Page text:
Love, even for the unlovable

May 1, 2023 - 12:00am -- Living City

In June 2013, I was on an airplane from Oklahoma City to Pueblo, Colorado. The aircraft was a specially designed Boeing 737 operated by the Justice Prisoner and Alien Transportation System, commonly known as “CONAIR.”

I was a federal prisoner being transported from the Federal Transfer Center for the Bureau of Prisons in Oklahoma City to the Federal Prison Complex in Florence, Colorado.

Inmates travelling on CONAIR are usually “shackled” together as a pair. On this particular leg of my journey beginning in a holding cell at the transfer center in Oklahoma City, I was shackled with a foreign-born federal inmate known to the outside world as Ramzi Yousef.

Ramzi Yousef was one of the three principal architects of the 1993 World Trade Center Bombing and the nephew of Khalid Sheikh Mohammed, the leader and principal planner for the 9/11 attacks more than 21 years ago. Ramzi has numerous aliases, and more than likely the name Ramzi Yousef is also an alias—he introduced himself to me as Mahmoud.

As divine providence would have it, for about six hours, a retired U.S. Marine Corps Lieutenant Colonel with four combat tours in the Middle East sat and conversed with one of the most notorious terrorists currently in custody in the U.S.

The Marine—that would be me—is a practicing Catholic. Mahmoud, conversely, was a devout Muslim. In our short time together, we had a fruitful conversation about Judaism, Christianity and Islam.

To my surprise, Mahmoud was more versed in the Bible and scripture passages than I was as a cradle Catholic—perhaps not that surprising!

Mahmoud and I led vastly different lives, but in the circumstances of our one and only meeting, we had two things very much in common. First, and most recognizable, we were both convicted criminals.

Mahmoud would be returning to the Administrative Maximum Federal Prison in Florence to serve the rest of his 240 years sentence in isolation—no contact with any human for 23 hours per day. This trip for Mahmoud was a bit of a break in his monotonous life.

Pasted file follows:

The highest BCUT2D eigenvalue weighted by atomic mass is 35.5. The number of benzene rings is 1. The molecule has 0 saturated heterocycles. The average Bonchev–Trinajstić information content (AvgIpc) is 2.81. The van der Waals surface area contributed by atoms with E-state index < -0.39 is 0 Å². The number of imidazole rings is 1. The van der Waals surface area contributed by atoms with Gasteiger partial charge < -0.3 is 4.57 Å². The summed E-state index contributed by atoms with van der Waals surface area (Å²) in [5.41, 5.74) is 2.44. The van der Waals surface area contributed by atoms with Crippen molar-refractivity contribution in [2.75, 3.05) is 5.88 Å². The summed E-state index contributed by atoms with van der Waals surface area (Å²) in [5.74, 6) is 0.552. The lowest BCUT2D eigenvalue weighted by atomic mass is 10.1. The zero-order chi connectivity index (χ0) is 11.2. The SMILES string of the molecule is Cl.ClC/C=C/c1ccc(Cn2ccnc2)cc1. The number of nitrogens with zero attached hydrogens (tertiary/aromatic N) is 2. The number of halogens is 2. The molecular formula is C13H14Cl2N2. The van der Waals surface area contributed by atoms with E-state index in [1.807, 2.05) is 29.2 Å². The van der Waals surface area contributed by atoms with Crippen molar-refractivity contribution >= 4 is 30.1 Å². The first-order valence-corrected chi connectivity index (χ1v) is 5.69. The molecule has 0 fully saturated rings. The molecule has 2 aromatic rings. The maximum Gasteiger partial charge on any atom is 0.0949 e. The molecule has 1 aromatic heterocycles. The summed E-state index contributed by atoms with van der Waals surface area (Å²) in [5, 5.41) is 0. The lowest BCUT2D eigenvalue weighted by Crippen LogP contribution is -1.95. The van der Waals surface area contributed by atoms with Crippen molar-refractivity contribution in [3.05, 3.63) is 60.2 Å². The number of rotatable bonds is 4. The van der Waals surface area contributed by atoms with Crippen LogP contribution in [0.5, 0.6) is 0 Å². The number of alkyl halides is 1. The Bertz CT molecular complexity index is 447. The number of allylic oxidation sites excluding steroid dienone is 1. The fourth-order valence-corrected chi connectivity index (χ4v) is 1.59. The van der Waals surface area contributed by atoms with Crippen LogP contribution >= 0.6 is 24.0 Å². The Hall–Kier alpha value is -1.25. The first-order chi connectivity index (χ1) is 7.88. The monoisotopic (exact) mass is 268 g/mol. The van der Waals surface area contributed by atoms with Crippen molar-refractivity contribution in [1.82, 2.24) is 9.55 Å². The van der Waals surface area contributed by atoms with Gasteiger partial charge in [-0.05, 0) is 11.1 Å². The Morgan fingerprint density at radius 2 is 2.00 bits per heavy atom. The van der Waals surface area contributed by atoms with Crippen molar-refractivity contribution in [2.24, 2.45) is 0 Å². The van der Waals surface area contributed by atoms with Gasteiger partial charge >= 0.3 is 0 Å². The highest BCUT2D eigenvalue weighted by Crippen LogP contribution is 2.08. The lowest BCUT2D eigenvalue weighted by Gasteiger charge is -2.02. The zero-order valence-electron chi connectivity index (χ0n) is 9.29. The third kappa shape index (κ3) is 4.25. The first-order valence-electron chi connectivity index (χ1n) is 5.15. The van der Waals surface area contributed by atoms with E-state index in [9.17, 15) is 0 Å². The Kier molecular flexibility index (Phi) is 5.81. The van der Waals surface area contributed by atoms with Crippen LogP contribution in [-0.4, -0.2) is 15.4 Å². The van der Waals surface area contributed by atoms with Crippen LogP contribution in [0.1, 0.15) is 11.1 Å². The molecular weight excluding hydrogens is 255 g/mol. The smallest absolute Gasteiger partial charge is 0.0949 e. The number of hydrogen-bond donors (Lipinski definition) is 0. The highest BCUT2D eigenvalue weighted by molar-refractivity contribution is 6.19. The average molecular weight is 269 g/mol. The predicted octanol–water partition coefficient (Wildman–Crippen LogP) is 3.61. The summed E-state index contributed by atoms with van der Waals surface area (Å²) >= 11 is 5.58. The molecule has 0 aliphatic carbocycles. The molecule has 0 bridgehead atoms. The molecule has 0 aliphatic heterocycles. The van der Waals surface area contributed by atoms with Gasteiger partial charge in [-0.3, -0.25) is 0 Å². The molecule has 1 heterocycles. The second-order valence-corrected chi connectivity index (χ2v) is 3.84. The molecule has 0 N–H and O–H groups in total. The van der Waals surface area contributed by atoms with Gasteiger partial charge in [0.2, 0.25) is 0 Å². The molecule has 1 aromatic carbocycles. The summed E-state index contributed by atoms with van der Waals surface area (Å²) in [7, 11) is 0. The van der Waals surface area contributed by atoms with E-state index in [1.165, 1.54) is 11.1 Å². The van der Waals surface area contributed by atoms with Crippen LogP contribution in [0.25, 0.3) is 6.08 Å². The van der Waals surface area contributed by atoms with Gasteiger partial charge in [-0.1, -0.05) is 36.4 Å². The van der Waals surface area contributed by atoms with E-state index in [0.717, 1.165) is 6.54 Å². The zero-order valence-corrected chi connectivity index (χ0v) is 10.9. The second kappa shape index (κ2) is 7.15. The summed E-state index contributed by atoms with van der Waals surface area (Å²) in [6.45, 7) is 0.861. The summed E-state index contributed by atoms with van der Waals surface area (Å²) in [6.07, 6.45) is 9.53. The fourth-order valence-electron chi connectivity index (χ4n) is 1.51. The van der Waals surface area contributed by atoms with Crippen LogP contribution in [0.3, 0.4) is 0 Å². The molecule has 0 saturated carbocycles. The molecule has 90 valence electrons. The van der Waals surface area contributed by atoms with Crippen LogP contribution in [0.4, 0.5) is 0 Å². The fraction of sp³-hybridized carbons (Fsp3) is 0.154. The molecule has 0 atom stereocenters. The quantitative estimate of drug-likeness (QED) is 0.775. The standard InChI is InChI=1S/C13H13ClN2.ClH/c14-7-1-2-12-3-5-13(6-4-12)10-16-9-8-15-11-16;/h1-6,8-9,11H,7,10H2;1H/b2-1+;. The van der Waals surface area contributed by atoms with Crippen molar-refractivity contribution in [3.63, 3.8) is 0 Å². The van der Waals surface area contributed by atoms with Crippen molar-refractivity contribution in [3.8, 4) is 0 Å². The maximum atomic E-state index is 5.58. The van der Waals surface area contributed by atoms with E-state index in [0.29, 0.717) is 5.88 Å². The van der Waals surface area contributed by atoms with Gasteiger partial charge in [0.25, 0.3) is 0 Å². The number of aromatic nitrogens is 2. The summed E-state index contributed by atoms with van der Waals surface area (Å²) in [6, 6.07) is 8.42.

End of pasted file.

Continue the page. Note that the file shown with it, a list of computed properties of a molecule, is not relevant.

I, on the other hand, would be going to the Federal Prison Camp at Florence—not quite a “cake walk,” but better than most jail and prison conditions in the U.S. The Federal Prison Camp would be my home for the next 23 months, until I was released to a halfway house and then home-confinement in May 2015.

The second common thread we shared was not readily apparent to me at that time, but is now so very clear—that day God provided me the special gift of meeting Ramzi and accompanying him back to spend the rest of his life in isolation.

Both Ramzi and I were created in the image and likeness of God, and although Ramzi’s crimes were horrific and senseless, God loves and has always loved him just as much as me—and as much as all of you reading this article.

You may not quite believe in that equity of God’s love, but I believe it with all my human heart!

I was in federal custody for a total of 31 months because I committed a financial crime. While in custody with the Federal Bureau of Prisons, my spiritual life flourished, and I believe that God equipped me to lead a more purposeful, Christ-centered life.

Prison strips you of many of the distractions of everyday life, and in the best case, this can lead to a deeper interior life. In my case, I felt like God was calling me to move into a closer relationship with him.